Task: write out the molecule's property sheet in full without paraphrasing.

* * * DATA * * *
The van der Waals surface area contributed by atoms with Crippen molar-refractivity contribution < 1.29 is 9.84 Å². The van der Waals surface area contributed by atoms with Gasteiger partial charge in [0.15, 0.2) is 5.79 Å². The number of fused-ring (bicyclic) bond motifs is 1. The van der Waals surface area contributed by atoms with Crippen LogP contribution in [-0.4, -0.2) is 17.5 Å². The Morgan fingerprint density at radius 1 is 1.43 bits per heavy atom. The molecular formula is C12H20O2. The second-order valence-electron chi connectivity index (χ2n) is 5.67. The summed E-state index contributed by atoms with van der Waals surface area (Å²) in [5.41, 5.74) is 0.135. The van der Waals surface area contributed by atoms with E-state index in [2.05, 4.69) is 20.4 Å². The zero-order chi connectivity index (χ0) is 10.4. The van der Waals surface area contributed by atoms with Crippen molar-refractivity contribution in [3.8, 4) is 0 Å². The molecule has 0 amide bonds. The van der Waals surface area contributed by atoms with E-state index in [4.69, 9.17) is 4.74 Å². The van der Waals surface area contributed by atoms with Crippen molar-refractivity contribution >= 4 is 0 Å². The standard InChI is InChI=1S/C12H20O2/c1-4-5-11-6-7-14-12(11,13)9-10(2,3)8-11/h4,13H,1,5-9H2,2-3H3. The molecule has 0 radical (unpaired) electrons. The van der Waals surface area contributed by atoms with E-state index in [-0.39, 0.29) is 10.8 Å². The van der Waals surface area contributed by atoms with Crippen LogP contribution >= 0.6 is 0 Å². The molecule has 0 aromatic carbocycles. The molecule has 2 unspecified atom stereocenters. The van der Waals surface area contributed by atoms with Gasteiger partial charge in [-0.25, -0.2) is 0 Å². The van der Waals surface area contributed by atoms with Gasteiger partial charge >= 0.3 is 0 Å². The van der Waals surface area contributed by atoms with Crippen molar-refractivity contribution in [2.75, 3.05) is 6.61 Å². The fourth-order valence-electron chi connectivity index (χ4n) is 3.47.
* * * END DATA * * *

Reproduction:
The van der Waals surface area contributed by atoms with Crippen molar-refractivity contribution < 1.29 is 9.84 Å². The van der Waals surface area contributed by atoms with Gasteiger partial charge in [0.15, 0.2) is 5.79 Å². The number of fused-ring (bicyclic) bond motifs is 1. The van der Waals surface area contributed by atoms with Crippen LogP contribution in [-0.4, -0.2) is 17.5 Å². The Morgan fingerprint density at radius 1 is 1.43 bits per heavy atom. The molecular formula is C12H20O2. The second-order valence-electron chi connectivity index (χ2n) is 5.67. The summed E-state index contributed by atoms with van der Waals surface area (Å²) in [5.41, 5.74) is 0.135. The van der Waals surface area contributed by atoms with E-state index in [2.05, 4.69) is 20.4 Å². The zero-order chi connectivity index (χ0) is 10.4. The van der Waals surface area contributed by atoms with Crippen molar-refractivity contribution in [3.8, 4) is 0 Å². The molecule has 0 amide bonds. The van der Waals surface area contributed by atoms with E-state index in [4.69, 9.17) is 4.74 Å². The van der Waals surface area contributed by atoms with Crippen molar-refractivity contribution >= 4 is 0 Å². The standard InChI is InChI=1S/C12H20O2/c1-4-5-11-6-7-14-12(11,13)9-10(2,3)8-11/h4,13H,1,5-9H2,2-3H3. The molecule has 0 radical (unpaired) electrons. The van der Waals surface area contributed by atoms with E-state index in [-0.39, 0.29) is 10.8 Å². The van der Waals surface area contributed by atoms with Crippen LogP contribution >= 0.6 is 0 Å². The molecule has 0 aromatic carbocycles. The molecule has 2 unspecified atom stereocenters. The van der Waals surface area contributed by atoms with Gasteiger partial charge in [-0.25, -0.2) is 0 Å². The van der Waals surface area contributed by atoms with Gasteiger partial charge >= 0.3 is 0 Å². The van der Waals surface area contributed by atoms with Crippen molar-refractivity contribution in [2.75, 3.05) is 6.61 Å². The fourth-order valence-electron chi connectivity index (χ4n) is 3.47.